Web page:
Monday Medical: What’s in season? Your guide to summer produce
For Steamboat Pilot & Today
From juicy peaches and colorful berries, to tangy arugula and sweet corn, summer is a great time to add freshness to your diet with seasonal fruits and vegetables.
For maximum nutrients and flavor, shop locally by heading to your farmers market or local food cooperatives, such as the Community Agriculture Alliance in Steamboat Springs.
“Local foods come so quickly from the farm to the table, and they are filled with more phytonutrients and enzymes, which make them good for your health and easier to digest,” said Laura Stout, a registered dietitian nutritionist at UCHealth Yampa Valley Medical Center.
In June in Steamboat Springs, local gardeners may just be putting seeds into the ground. But around Colorado, many vegetables are ready to go, including arugula, lettuce, spinach, pea greens, asparagus, green onions, fennel, radishes, new potatoes, mint, basil, cilantro and rhubarb. For fruits, expect to see blueberries, strawberries and cherries.
And don’t forget the microgreens.
“I love microgreens,” Stout said. “They’re great for garnishing any plate — you can put them on your eggs or add them to your salads.”
By July, look for Colorado kale, beets, broccoli, celery, chard, corn, cucumbers, potatoes and cherry tomatoes.
And in August, get ready for the fruits. “August is a big fruit month,” Stout said. “The vegetables come in first, but by August, you really start to get fruits.”
Build a bowl meal
The versatile bowl meal can be made with any veggies and grains you have on hand, and makes for a healthy breakfast, lunch or dinner.
- Add a heaping portion of massaged kale or fresh spinach to your bowl.
- Layer in roasted new potatoes and fresh corn (or whatever was for last night’s dinner).
- Toss in chopped green onions, grilled fennel and avocado.
- Top with a fried or poached egg.
- Garnish with a pile of red radish microgreens (any microgreens will do).
- Sprinkle with a good quality olive oil and a touch of vinegar.
Seasonal fruit salads
For a bright and colorful side dish, look no further than a simple fruit salad.
- August melon fruit salad: Mix cubes of cantaloupe, honeydew and watermelon. Add blueberries or blackberries for extra color.
- Peach berry fruit salad: Slice fresh peaches and add your favorite berries. This fruit salad also makes a great filling for a pie or cobbler.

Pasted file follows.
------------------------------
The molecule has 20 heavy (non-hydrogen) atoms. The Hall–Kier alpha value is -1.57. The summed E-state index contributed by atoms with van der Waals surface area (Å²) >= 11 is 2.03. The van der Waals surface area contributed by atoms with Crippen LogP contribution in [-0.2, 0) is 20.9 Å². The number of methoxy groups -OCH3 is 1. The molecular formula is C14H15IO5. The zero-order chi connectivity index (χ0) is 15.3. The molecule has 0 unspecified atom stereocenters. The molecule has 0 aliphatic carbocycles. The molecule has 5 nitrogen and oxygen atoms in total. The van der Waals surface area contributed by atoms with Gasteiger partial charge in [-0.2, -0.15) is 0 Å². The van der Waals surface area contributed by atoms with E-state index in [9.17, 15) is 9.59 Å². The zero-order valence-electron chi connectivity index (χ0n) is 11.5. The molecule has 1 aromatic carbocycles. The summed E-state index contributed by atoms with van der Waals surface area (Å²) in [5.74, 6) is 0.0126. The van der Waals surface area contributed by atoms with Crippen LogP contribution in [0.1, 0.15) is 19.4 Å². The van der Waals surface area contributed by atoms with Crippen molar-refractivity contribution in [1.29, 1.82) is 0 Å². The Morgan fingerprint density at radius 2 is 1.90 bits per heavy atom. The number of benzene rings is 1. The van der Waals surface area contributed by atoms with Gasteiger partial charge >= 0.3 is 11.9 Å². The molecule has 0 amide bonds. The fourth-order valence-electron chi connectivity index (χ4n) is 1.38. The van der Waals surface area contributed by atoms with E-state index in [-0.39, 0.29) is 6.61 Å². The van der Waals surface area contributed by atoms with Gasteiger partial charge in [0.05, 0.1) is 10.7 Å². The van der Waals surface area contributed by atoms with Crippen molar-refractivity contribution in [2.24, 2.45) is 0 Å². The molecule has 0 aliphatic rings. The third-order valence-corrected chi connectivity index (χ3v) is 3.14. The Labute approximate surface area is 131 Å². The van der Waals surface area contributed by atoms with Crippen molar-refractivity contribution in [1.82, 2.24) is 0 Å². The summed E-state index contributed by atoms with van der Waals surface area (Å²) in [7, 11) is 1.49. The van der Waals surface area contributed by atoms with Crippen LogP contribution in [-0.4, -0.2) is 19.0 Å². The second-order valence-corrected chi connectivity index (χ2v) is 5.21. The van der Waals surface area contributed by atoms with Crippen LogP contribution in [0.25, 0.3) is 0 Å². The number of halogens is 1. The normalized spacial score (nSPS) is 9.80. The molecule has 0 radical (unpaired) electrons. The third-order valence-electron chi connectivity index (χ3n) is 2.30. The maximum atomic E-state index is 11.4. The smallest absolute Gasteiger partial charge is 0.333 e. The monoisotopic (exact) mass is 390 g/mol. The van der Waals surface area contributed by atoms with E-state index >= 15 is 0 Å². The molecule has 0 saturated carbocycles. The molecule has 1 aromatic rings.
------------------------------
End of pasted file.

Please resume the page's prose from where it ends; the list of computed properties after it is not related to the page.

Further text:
Seasonal fruits include apples, apricots, blackberries, cantaloupe, melons, peaches, nectarines and raspberries. Also keep an eye out for tomatoes, zucchini, Vidalia onions and squash blossoms.
“Squash blossoms are becoming more popular,” Stout said. “There’s a lot you can do with them, from stuffing and quickly frying them, to baking them alongside chicken.”
And if you find yourself with an extra helping of zucchini, use a vegetable peeler or spiralizer to turn the zucchini into long, pasta-like strips. Steam the veggie noodles, then use them in place of pasta or add them to a salad for a powerful vegetable punch.
Once the weather cools in September and October, expect pears, pumpkins, winter squash, watermelons, rutabaga and turnips.
But when the summer heat is still here in full force, give outdoor cooking a try.
“Don’t be afraid of doing your whole meal on the grill,” Stout said. “From pizza to veggies, you can put anything on a grill.”
Use a cast-iron pan for items that are diced into smaller pieces. And don’t shy away from grilling fruit.
“Grill cantaloupe and melon with a nice balsamic vinegar glaze, or cut peaches and nectarines into rounds or quarters and grill them,” Stout said. “Grilled fruit on top of ice cream is lovely.”
When adding produce to your diet, remember that variety is good.
“All of these fruits and vegetables have different phytonutrients and vitamins and minerals,” Stout said. “They all bring us something different in terms of good nutrition.”
Susan Cunningham writes for UCHealth Yampa Valley Medical Center. She can be reached at email@example.com.
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